Neither?Gideon?nor the city of Buenos Aires has recovered from the mayhem caused during?Gideon's?last job. But before the dust has settled and the bodies have been buried,?Gideon?calls in backup--including the lovely Hawks, with whom?Gideon?has heated memories--to launch his biggest act of revenge yet,?one he believes will destroy his adversary, Midnight, once and for all. Yet Midnight and his second-in-command, the beautiful and ruthless Se?orita Raven, are launching their own revenge, assembling a team of mercenaries the likes of which the world has never seen. (Publishers summary)
In I Almost Forgot About You, Dr. Georgia Young's wonderful life--great friends, family, and successful career--aren't enough to keep her from feeling stuck and restless. When she decides to make some major changes in her life, including quitting her job as an optometrist and moving house, she finds herself on a wild journey that may or may not include a second chance at love. Georgia's bravery reminds us that it's never too late to become the person you want to be, and that taking chances, with your life and your heart, are always worthwhile.
Big-hearted, genuine, and universal, I Almost Forgot About You shows what can happen when you face your fears, take a chance, and open yourself up to life, love, and the possibility of a new direction. It's everything you've always loved about Terry McMillan.
Dana, a modern black woman, is celebrating her twenty-sixth birthday with her new husband when she is snatched abruptly from her home in California and transported to the antebellum South. Rufus, the white son of a plantation owner, is drowning, and Dana has been summoned to save him. Dana is drawn back repeatedly through time to the slave quarters, and each time the stay grows longer, more arduous, and more dangerous until it is uncertain whether or not Dana's life will end, long before it has a chance to begin.
Having come of age on the mob-controlled streets of 1960?s South Philly, Detective Mike Coletti learned early to walk the fine line between cops and criminals. That skill served him well during his thirty-one years in homicide. But it never stopped the nightmares. The screams in the sanctuary still haunt him, the sound of the gunshots still torment him, and the truth of the Confessional Murders still speaks to him, if only in his dreams. Now, on the eve of Coletti?s retirement, the priest whom he arrested for the decade-old crime is about to be put to death, and in one final nightmare, Coletti clearly sees the truth. The priest is innocent, and it all comes to light when the real killer reemerges and embarks on a killing spree that turns Philadelphia upside down.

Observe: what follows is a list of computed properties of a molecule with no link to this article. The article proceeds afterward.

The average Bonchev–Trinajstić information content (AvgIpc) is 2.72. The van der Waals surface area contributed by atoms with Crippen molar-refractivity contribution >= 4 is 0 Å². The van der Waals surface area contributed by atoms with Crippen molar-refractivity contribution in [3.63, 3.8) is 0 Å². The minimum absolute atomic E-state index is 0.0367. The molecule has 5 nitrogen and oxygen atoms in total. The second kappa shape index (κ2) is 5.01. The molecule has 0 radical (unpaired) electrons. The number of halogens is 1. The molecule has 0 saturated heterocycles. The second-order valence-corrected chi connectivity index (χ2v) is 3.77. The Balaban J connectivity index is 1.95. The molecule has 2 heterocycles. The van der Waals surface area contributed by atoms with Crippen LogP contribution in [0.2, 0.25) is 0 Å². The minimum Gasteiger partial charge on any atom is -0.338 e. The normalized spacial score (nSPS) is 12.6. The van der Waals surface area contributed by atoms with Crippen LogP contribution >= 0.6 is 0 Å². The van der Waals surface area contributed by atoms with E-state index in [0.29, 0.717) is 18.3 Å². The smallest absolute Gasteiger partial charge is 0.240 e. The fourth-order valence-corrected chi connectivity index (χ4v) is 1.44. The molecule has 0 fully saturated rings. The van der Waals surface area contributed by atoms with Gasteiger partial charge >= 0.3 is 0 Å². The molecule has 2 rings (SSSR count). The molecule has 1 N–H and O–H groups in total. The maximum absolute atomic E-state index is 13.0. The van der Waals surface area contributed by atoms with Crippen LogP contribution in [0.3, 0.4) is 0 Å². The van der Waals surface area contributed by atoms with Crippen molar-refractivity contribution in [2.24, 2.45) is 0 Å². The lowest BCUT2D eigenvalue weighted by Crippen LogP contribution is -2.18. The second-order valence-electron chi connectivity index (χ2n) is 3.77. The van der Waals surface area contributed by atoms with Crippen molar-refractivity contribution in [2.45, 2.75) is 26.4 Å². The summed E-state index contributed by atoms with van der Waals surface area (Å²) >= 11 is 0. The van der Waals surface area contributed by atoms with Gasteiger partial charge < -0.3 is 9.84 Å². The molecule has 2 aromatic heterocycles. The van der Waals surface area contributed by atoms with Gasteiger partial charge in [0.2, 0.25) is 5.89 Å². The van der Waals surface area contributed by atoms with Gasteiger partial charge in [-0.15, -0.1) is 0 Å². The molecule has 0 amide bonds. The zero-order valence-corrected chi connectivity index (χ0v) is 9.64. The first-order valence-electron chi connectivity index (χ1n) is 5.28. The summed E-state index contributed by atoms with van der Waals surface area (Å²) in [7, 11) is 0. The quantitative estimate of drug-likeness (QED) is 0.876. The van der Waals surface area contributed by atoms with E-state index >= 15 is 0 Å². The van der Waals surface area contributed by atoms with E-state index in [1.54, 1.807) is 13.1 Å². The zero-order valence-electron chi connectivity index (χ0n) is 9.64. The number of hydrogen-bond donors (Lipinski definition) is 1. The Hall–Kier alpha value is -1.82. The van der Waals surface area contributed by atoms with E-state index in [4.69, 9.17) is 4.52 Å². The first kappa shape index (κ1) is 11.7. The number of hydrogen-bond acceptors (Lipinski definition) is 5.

When the children's father is released from prison, Leonie packs her kids and a friend into her car and drives north to the heart of Mississippi and Parchman Farm, the State Penitentiary. At Parchman, there is another thirteen-year-old boy, the ghost of a dead inmate who carries all of the ugly history of the South with him in his wandering. He too has something to teach Jojo about fathers and sons, about legacies, about violence, about love.?
A biting satire about a young man's isolated upbringing and the race trial that sends him to the Supreme Court, Paul Beatty's The Sellout showcases a comic genius at the top of his game. It challenges the sacred tenets of the United States Constitution, urban life, the civil rights movement, the father-son relationship, and the holy grail of racial equality -- the black Chinese restaurant. Born in the "agrarian ghetto" of Dickens -- on the southern outskirts of Los Angeles -- the narrator of The Sellout resigns himself to the fate of lower-middle-class Californians: "I'd die in the same bedroom I'd grown up in, looking up at the cracks in the stucco ceiling that've been there since '68 quake.
Cora is a slave on a cotton plantation in Georgia. Life is hell for all the slaves, but especially bad for Cora; an outcast even among her fellow Africans, she is coming into womanhood - where even greater pain awaits. When Caesar, a recent arrival from Virginia, tells her about the Underground Railroad, they decide to take a terrifying risk and escape. Matters do not go as planned - Cora kills a young white boy who tries to capture her. Though they manage to find a station and head north, they are being hunted.
In Whitehead's ingenious conception, the Underground Railroad is no mere metaphor - engineers and conductors operate a secret network of tracks and tunnels beneath the Southern soil. Cora and Caesar's first stop is South Carolina, in a city that initially seems like a haven. But the city's placid surface masks an insidious scheme designed for its black denizens. And even worse: Ridgeway, the relentless slave catcher, is close on their heels. Forced to flee again, Cora embarks on a harrowing flight, state by state, seeking true freedom.
The Underground Railroad is at once a kinetic adventure tale of one woman's ferocious will to escape the horrors of bondage and a shattering, powerful meditation on the history we all share.